Last Updated Jan 6, 2011 7:19 PM EST
The news came as little surprise to experts at Indeed.com, a job search site that has been reporting steep gains in job postings for the past two months. Every one of the dozen industries the site tracks are seeking vastly more workers today than they were a year ago, according to Indeed spokesman Michael Werch. (Check the links below to find 2.7 million advertised jobs in specific industries.)
But before you apply, you should do some spade work to ensure that your resume isn't overlooked, said Joe Carroll, author of "How to Get a Great Job in 90 Days or Less."
Your first step?
Figure out what you want to do
That may sound obvious, but most people fall into jobs before they consider what best suits them, Carroll says. Unemployment gives you the chance to rethink the kind of work you want and where you could best have an impact. You may have been a liquor salesman, for example, but have a personal passion for all things environmental. If so, consider redirecting your search to industries where that passion will help you succeed, like selling energy-saving window coverings; hybrid automobiles or solar heating services.
Find out who does it best
Now go to the web and start searching for the companies in this industry that are the biggest, strongest and fastest growing. Make a list of 25 companies that you'd like to work for and that have operations in the cities where you want to work.
Create an elevator pitch
Why you? Why now? What unique skills do you bring to the table? You need to be able to explain what makes you special in 2 minutes or less. Write it down. Practice saying it so you won't stall or stutter when asked. You want your pitch to be so clear and compelling that weeks later, when the person you spoke to is having lunch with his boss, he'll say: "I know the perfect person for this job!"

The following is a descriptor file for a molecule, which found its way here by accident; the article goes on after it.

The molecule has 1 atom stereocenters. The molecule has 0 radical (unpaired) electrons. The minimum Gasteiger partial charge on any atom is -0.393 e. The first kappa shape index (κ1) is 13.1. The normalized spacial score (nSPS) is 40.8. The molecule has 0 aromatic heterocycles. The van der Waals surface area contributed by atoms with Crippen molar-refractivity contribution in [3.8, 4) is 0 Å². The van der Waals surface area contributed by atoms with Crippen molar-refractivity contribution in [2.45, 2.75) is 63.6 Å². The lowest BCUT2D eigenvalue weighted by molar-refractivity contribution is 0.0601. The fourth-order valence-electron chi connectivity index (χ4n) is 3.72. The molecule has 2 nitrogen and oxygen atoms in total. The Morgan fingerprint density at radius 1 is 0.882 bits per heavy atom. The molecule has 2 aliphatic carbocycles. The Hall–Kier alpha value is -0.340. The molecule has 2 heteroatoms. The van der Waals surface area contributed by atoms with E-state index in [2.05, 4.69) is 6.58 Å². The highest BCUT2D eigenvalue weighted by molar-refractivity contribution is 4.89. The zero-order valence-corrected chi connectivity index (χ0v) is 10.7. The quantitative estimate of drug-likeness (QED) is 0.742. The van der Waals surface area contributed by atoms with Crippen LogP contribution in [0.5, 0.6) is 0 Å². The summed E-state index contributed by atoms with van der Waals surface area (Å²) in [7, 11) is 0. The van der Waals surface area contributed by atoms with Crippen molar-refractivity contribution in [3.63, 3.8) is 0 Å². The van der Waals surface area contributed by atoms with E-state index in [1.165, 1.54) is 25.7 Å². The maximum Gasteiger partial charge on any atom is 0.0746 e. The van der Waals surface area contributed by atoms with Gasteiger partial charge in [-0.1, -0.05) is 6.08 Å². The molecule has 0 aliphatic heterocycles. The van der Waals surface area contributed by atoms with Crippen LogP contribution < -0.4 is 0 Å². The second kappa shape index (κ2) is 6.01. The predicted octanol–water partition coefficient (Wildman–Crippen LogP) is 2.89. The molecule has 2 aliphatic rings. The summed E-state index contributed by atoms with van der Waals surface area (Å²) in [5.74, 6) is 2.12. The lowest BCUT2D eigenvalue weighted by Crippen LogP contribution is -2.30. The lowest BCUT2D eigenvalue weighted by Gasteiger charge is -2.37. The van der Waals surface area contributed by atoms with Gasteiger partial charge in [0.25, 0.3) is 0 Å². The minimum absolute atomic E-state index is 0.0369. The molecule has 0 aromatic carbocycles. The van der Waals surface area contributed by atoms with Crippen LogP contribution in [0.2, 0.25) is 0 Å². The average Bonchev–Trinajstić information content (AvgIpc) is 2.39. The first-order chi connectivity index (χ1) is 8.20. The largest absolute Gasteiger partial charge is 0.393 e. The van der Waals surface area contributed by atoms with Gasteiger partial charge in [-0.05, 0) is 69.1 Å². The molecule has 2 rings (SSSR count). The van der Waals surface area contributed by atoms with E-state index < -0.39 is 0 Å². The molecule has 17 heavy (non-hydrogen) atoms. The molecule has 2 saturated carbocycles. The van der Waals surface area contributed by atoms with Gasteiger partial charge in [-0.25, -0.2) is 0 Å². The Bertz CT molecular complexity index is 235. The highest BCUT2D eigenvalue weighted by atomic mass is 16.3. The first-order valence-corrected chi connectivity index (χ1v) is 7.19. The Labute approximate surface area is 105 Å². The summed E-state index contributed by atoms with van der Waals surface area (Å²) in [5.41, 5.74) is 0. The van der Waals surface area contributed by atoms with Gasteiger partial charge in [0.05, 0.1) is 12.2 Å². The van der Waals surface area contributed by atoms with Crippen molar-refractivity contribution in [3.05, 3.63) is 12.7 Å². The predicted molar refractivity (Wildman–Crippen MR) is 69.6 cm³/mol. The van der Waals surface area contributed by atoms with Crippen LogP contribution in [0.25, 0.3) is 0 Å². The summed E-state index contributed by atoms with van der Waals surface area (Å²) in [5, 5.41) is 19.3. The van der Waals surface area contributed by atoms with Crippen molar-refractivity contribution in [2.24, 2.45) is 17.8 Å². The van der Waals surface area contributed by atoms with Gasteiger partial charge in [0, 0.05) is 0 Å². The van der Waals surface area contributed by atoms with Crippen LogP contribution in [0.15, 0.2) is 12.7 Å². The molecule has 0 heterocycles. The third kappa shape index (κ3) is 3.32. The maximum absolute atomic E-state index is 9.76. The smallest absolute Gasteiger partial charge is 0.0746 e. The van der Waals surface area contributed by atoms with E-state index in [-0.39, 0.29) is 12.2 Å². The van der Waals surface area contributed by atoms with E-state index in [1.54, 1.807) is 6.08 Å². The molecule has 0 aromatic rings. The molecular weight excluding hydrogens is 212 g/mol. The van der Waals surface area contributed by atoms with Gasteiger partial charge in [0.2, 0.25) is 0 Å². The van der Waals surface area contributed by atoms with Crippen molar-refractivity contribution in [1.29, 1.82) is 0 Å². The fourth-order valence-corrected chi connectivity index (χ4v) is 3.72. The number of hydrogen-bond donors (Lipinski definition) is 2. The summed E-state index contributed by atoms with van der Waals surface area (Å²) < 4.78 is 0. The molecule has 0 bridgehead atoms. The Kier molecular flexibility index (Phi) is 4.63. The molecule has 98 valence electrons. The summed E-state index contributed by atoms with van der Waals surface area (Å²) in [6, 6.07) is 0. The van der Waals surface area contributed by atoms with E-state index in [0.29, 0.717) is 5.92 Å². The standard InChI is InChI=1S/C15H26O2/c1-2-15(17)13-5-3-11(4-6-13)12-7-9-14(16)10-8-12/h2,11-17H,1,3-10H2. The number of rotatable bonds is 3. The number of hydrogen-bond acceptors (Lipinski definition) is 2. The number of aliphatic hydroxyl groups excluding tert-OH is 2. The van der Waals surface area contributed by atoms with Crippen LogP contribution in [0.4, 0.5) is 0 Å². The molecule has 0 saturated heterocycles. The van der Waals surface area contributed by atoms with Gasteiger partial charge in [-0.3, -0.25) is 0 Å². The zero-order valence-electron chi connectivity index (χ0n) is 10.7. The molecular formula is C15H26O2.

The best way to get your resume on the top of the pile is to be the "referred" candidate, says Carroll. Figure out who you know who knows someone at the companies that you want to work for; then see if they'll introduce you to your future boss.
"People don't like to hire strangers," says Carroll. "If someone is willing to introduce you and give you a referral, that's worth its weight in gold."
Where the jobs are
Where can you find work? Follow the links below to find out how many jobs are available in these industries, what they require and where you can find them. In each industry, Werch has identified top job descriptions and employers and linked to where those jobs and employers list their opportunities.
Job Search: Health Care is Hot
Job Search: Who's Hiring in Retail
Job Search: IT Firms want you (389,000 of you)!
Job Search: Who's Hiring Bankers and Brokers
Job Search: Opportunities in Accounting
Job Search: You Drive? Jobs for Drivers and Delivery
Job Search: Manufacturing Positions Up For Grabs
Job Search: Opportunities in Hotels & Hospitality
Job Search: Teaching in Schools and Corporations
Job Search: Calling all Carpenters, Plumbers and Builders
Media Jobs: Tweet Me on Facebook
Job Search: Real Estate Jobs Few and Far Between